You better wait some massive devaluation and recapitalisation, before any BUY.

– On the other side of the SAME COIN, a UniCredit awfully managed by SuperEgo Alessandro Profumowe’ll never forget  the sense of self-sufficiency  stemming from his icy eyes, and his open despise of reality, top clients, whatsoever, worlds. A living Murphy law:  if there was a possible strategic mistake, he went straight into it, without arrière pensées; he’s an Aristotelian top executive: if something is possible, he’ll make it happen. But he’s weak in 9 other items of an interview: human relations; knowledge decision support; macroeconomic environments intuition; medium-long run view; reduction of useless extracosts and hierarchies; scenarios interpretation; selectivity; team work; vision. I would rate him: 1/10.

UniCredit  is surprisingly down only at €o.89 (from € ). Profumo’s another case in such a long gallery, we thought  up forever, exp. after the micro-economic roots here of the “Japanese desease”: pursuing  max growth while blatantly ignoring corporate finance sustainability constraints, and fucking stakeholders’ interests. There is even such a well known, VERY OLD BUT STILL TAUGHT textbook lecture on the “Profumos”: the Marris model. Every graduate student from a decent school, who was taught Industrial Organisation (and not just Games, the real thing as well; Maths and History, as Baumol says) knows  perfectly the problem and  might remember its multiple solutions (a 2 equations nonlinear system, under a linear sustainability constraint).

Add the macro- and geo-economic frame: any dilettante (IFF consulted) would have just stopped “a gamba tesa” Mr Profumo 10 years ago, since at that time most of the Western Economies’ Actives had been by far over-rated for a decade, and you could not reasonably take so many risks together in just one firm; plus the country-specific and the E. European regional ones. The average expected success  Prob. was very close to 0 on an array of scenarios. And the hyperconcentration of the governance, the very bad  use if the fusion (CredIt, CdR) just for Imperially spreading incompetent Roman Bureaucrats  in the Conquered Province (incl. my beautiful Verona) is no excuse: it is part of the problem itself; if the owners accepted it as a solution of their principal\agent bargaining with Mr Profumo, and did not  monitor how the cintarct was executed, they just got what they were looking for. A crazy mono-strategy  (Rome against the Unni at the border of Russian steppe) whose potential failure, unbearable risk and wrong timing was very easily detectable, at just one external independent check, since many years ago.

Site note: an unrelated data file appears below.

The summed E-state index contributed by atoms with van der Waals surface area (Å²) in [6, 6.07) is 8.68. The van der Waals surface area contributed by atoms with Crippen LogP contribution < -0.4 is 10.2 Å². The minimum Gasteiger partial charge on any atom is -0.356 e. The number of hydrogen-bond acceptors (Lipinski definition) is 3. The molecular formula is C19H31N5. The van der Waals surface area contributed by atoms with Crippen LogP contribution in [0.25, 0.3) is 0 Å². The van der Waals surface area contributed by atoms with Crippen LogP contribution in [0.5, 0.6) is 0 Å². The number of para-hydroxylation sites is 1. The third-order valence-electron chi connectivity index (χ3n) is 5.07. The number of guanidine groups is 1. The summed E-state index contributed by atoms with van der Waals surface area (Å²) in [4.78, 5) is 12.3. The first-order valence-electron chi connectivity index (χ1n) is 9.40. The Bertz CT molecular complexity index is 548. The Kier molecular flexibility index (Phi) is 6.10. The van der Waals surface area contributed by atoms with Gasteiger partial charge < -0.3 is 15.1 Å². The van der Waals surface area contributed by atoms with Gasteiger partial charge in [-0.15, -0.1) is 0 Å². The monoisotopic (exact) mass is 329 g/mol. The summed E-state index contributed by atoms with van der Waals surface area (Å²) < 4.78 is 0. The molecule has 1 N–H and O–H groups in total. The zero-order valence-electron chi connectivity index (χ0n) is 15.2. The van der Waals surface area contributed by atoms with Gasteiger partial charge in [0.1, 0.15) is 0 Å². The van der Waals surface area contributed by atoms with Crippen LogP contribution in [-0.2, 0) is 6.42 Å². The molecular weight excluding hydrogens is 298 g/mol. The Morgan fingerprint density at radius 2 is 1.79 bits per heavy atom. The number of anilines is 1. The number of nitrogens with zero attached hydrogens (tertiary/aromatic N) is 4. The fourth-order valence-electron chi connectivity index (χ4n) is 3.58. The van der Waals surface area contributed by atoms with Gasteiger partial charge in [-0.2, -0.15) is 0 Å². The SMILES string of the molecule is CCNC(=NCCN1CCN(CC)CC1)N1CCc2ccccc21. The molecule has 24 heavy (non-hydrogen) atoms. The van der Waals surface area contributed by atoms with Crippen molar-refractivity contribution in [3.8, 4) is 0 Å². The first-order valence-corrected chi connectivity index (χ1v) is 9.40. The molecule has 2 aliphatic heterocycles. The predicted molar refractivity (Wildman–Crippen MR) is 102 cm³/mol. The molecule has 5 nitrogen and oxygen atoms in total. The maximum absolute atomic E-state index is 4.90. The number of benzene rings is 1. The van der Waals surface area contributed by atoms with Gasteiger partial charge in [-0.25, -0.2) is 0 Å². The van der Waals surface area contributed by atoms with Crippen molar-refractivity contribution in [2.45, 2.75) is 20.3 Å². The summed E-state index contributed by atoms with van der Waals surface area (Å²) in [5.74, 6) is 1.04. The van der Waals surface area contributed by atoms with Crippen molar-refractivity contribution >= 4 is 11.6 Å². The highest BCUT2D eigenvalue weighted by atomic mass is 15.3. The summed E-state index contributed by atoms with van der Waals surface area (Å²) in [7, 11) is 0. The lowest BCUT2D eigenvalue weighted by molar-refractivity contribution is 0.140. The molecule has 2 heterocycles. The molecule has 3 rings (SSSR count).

In sum:

No reason to buy unless strategically, as in the Qaddafi case. In fact, Qaddafi and another M.East SWF are subscribing UniCredit convertible bonds at €3 (versus today’s 0.89 mkt value)

Mr Draghi, much cooler and a plomb than Min. Tremonti is (1st class clever, but badly affected by emotions-driven Prime Minister), is just saying, and he’s correct: devaluate all your toxic rubbish (see below how much “toxic” is a daily changing, metamorphic notion), then recapitalize ASAP.  Please don’t fool yourself (as  yo do fool ourselves: see we’re fed up with Marxism plea) with your “stabiity”: the sooner, the better. Sure, implementing such a strategy meets hard times.

This is why the major National (from December, no more global: see Brad Stetller on the US capital flows) Capitalisms recur to the 4th-5th best, or last solution of Nationalisations. But Italy has its own path-dependence: after Enrico Mattei, Craxi and De Michelis. The beloved Beniamino Andretta (as you already know in Italy, the political “father”  and  mentor of Mr Prodi) fought very hard in the 1980s coalition governments in order to save the public debt from the catastrophe (I remember Gianni De Michelis’ versions of such a War on Budget). Beniamino had all the knowledge and will to fight and  he did it, he gave hard times to the opposite political line (as from my personal, oral evidence), but no real power.

This is history by now, it is written in many books: Craxi could hamper Mr de Mita’s  impressive and farsighted “Revolution” of the DC, aming to move it from a European to an American political science and tradition paradigm of great coalition Party. He was repaid by the traditional DC caucuses (he had saved from Nichilism: the usual grey men like Andreotti, Forlani etc.) with an infinite State budget ceiling (the one Super Ego Profumo was convinced to have, but he never had, as any psychiatrist or cognitive psy woud have told him  before the end of the  1st meeting). The change occasion was postponed to “Mani Pulite” that generated Berlusconi’s business diversification (a much more cautious application of the Marris Model’s normative implications on such strategies; a friend of mine, a top executive of the privatised Dutch Post, told me at the epoch of the “diversification” that he could no more consider Fininvest in the set of potential allies, since the political risk was unmeasurable; in Eindhoven they teach Economics comme il faut).

In sum: Italy will not have, for some and perhaps many generations, the means to nationalize anything,  AND VERY LITTLE ROOM for any other counter-cyclical, industrial or social  policy. The chance stands for “MANY” above since: